Hill: I think FASB could do some things that would get us a little closer, but you’re never going to have a standardized number that everyone is going to accept.
I think everyone would agree that there are times when it’s not only legitimate to adjust GAAP earnings, but desirable. The problem is that you use earnings for different things.
The SEC’s cautionary advice [on the use of pro forma financial information in earnings releases] that came out recently was a big step forward on this issue. The advisory said you had to provide some sort of trail from how you got from GAAP to the pro forma earnings.
Willens: But doesn’t that bother you, the fact that virtually no one is using GAAP net income for analytical purposes? That everyone is using their own formulas?
Hill: That’s what analysis is all about.
Griep: This is a very big issue on the equity-analytic side of our business, and with the index business as well. I know they’ve proposed a definition of operating earnings to try to bring standardization to that aspect, and it’s the one that we would use internally for valuation purposes.
Hill: But you can’t do that. The problem is, everyone agrees that the extraordinary items as defined by FASB should be excluded from the GAAP net earnings. But the sticky wickets are the footnotes, the restructuring charges, the asset-sale gains and losses, the acquisition charges, litigation, inventory write-downs. All these kinds of things can come in a lot of different shapes and flavors.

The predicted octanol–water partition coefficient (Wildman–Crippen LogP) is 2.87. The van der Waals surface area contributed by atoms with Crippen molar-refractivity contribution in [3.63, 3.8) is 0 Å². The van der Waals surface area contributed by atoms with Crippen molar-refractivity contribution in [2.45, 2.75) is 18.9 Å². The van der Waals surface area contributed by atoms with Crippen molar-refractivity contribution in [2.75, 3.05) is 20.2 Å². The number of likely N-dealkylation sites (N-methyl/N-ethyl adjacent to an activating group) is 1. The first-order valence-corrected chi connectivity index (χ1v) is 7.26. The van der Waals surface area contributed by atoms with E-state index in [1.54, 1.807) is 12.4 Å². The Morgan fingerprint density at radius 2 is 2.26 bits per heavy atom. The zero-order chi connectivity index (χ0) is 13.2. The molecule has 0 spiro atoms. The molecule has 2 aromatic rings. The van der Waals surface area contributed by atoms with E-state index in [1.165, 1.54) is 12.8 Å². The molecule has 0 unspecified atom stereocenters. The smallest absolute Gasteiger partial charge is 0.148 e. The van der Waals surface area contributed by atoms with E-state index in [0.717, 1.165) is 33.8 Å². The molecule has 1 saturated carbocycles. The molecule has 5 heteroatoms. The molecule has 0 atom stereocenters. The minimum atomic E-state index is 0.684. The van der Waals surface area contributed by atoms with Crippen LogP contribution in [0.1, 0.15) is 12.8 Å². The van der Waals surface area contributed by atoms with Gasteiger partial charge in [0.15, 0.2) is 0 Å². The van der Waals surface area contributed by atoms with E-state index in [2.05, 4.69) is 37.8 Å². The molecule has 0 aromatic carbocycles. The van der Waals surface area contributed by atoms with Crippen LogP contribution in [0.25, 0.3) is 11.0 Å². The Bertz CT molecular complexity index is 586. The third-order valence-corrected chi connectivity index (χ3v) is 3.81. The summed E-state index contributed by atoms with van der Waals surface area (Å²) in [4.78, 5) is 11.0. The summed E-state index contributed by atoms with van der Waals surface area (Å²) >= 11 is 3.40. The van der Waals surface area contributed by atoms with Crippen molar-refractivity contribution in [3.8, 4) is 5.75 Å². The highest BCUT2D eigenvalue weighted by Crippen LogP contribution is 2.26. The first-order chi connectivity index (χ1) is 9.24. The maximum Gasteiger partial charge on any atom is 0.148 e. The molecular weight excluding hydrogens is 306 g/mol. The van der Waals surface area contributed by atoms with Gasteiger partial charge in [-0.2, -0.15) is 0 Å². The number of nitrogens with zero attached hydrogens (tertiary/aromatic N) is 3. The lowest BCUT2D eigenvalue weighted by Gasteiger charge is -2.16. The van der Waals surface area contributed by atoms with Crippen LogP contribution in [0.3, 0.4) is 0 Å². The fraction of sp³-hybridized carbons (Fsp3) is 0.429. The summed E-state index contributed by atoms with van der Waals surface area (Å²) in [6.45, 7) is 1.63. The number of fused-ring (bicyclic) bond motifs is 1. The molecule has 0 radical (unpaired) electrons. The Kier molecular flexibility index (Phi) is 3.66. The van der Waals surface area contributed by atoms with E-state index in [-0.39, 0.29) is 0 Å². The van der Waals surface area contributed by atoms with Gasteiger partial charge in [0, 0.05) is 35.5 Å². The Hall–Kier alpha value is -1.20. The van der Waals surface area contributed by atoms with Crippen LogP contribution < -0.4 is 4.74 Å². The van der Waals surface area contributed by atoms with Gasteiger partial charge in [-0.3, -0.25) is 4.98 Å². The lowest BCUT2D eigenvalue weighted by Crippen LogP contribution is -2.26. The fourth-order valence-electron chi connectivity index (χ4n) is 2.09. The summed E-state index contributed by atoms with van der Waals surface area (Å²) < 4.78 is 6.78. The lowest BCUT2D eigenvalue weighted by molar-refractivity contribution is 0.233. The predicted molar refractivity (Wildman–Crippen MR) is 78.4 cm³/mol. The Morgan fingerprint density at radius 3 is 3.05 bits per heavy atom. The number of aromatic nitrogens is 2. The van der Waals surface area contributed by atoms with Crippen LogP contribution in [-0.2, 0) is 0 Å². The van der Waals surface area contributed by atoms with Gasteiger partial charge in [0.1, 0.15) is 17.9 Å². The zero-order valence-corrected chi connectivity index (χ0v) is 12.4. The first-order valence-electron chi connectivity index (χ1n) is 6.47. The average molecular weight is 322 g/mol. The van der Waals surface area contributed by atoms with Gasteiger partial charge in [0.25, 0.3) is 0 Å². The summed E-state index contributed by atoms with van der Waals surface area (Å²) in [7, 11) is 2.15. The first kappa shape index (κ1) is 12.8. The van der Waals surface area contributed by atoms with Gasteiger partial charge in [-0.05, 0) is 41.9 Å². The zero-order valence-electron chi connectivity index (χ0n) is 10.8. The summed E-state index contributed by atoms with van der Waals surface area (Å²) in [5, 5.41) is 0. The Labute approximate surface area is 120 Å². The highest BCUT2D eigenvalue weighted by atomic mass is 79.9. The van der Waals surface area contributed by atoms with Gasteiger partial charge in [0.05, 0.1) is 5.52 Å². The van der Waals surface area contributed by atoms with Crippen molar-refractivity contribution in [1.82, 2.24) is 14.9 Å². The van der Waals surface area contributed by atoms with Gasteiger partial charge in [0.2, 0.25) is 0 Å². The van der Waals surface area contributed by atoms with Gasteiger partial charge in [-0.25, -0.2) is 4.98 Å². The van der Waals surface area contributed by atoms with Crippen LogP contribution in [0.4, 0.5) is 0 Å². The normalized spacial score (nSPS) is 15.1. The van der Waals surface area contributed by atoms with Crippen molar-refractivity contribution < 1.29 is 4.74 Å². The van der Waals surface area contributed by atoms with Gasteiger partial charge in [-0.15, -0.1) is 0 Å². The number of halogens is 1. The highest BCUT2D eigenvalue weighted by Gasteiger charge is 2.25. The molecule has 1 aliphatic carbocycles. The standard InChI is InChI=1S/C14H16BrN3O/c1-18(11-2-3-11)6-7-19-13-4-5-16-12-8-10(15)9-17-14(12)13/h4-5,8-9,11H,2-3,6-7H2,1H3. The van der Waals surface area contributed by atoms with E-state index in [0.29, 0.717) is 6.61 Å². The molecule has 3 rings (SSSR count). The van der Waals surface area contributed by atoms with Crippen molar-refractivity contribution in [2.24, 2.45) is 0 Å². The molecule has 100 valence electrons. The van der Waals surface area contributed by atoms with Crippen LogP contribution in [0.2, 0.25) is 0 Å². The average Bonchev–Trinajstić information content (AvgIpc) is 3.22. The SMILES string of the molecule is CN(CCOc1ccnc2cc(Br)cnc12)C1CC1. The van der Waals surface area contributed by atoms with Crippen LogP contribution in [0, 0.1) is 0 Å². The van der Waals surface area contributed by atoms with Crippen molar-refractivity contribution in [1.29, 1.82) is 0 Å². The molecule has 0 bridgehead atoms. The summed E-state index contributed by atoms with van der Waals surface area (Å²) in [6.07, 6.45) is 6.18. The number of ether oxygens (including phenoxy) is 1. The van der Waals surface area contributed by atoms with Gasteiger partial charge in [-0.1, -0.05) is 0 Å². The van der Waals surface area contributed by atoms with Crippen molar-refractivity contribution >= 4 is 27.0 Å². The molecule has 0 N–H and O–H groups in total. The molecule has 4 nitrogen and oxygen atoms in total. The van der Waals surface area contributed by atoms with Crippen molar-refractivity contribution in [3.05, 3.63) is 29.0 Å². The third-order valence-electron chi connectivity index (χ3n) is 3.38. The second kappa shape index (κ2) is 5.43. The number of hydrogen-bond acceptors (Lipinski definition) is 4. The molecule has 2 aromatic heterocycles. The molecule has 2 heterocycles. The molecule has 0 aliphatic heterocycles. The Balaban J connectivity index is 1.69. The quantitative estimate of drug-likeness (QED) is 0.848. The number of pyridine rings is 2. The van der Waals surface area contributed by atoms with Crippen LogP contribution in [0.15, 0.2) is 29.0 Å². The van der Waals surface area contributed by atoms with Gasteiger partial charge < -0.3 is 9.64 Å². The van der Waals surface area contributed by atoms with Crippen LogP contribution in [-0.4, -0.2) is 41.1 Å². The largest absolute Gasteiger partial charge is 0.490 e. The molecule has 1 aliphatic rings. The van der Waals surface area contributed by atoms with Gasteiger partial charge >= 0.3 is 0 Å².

Rethinking Rating Triggers
Let’s turn to another post-Enron issue: rating triggers. The rating agencies are going to take a closer look at those, but S&P seemed to suggest that a lot of change wasn’t necessary.
Griep: Enron was a catalyst for us to undertake a review of what the actual exposure was of, in particular, lower-investment-grade companies — those rated in the triple-B, single-A range — to contingent commitments that involved significant debt repayment or collateral pledge. While it’s been played up in the media as a focus on credit-rating triggers, the questionnaire we put together actually focuses on rating, equity-price, and other kinds of operating-performance triggers that are built into borrowing arrangements and counterparty arrangements. The problem of how to factor these triggers into the rating process is a challenging one, and one that we’re still reviewing.
The alternative methodologies are to factor it directly into the rating, in the form of reduced financial flexibility; or, secondarily, just signal the presence of this contingent risk in a way that’s incremental to the rating. But we’re going through a process of differentiating the degree to which these triggers represent risks.
You know, rating agencies are in a difficult position. Our goal is to opine on creditworthiness, not create it. So where we have a company that is rated triple B minus and has substantial triggers, if they were to fall to noninvestment grade, the debate internally is the extent to which we lower that rating. It becomes self-fulfilling. Is there another way to signal that risk?